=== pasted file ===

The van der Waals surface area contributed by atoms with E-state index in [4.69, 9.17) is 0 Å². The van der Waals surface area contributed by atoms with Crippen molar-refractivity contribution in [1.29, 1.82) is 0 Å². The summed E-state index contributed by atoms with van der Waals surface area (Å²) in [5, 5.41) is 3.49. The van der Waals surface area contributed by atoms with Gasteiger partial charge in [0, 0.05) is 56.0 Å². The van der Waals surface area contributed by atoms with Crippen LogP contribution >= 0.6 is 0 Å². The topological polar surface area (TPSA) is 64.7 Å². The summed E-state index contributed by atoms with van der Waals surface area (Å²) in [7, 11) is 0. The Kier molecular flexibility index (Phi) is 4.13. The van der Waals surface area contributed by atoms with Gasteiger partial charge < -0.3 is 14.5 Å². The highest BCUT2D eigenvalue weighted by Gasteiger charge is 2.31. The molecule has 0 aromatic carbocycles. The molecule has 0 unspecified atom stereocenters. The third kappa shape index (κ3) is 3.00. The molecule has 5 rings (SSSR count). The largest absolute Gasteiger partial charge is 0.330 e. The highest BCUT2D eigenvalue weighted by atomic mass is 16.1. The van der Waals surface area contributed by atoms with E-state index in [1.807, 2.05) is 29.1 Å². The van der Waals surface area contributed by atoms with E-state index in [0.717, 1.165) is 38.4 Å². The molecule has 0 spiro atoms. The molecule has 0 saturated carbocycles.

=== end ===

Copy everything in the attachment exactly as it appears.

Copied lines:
The van der Waals surface area contributed by atoms with E-state index in [4.69, 9.17) is 0 Å². The van der Waals surface area contributed by atoms with Crippen molar-refractivity contribution in [1.29, 1.82) is 0 Å². The summed E-state index contributed by atoms with van der Waals surface area (Å²) in [5, 5.41) is 3.49. The van der Waals surface area contributed by atoms with Gasteiger partial charge in [0, 0.05) is 56.0 Å². The van der Waals surface area contributed by atoms with Crippen LogP contribution >= 0.6 is 0 Å². The topological polar surface area (TPSA) is 64.7 Å². The summed E-state index contributed by atoms with van der Waals surface area (Å²) in [7, 11) is 0. The Kier molecular flexibility index (Phi) is 4.13. The van der Waals surface area contributed by atoms with Gasteiger partial charge < -0.3 is 14.5 Å². The highest BCUT2D eigenvalue weighted by Gasteiger charge is 2.31. The molecule has 0 aromatic carbocycles. The molecule has 0 unspecified atom stereocenters. The third kappa shape index (κ3) is 3.00. The molecule has 5 rings (SSSR count). The largest absolute Gasteiger partial charge is 0.330 e. The highest BCUT2D eigenvalue weighted by atomic mass is 16.1. The van der Waals surface area contributed by atoms with E-state index in [1.807, 2.05) is 29.1 Å². The van der Waals surface area contributed by atoms with E-state index in [0.717, 1.165) is 38.4 Å². The molecule has 0 spiro atoms. The molecule has 0 saturated carbocycles.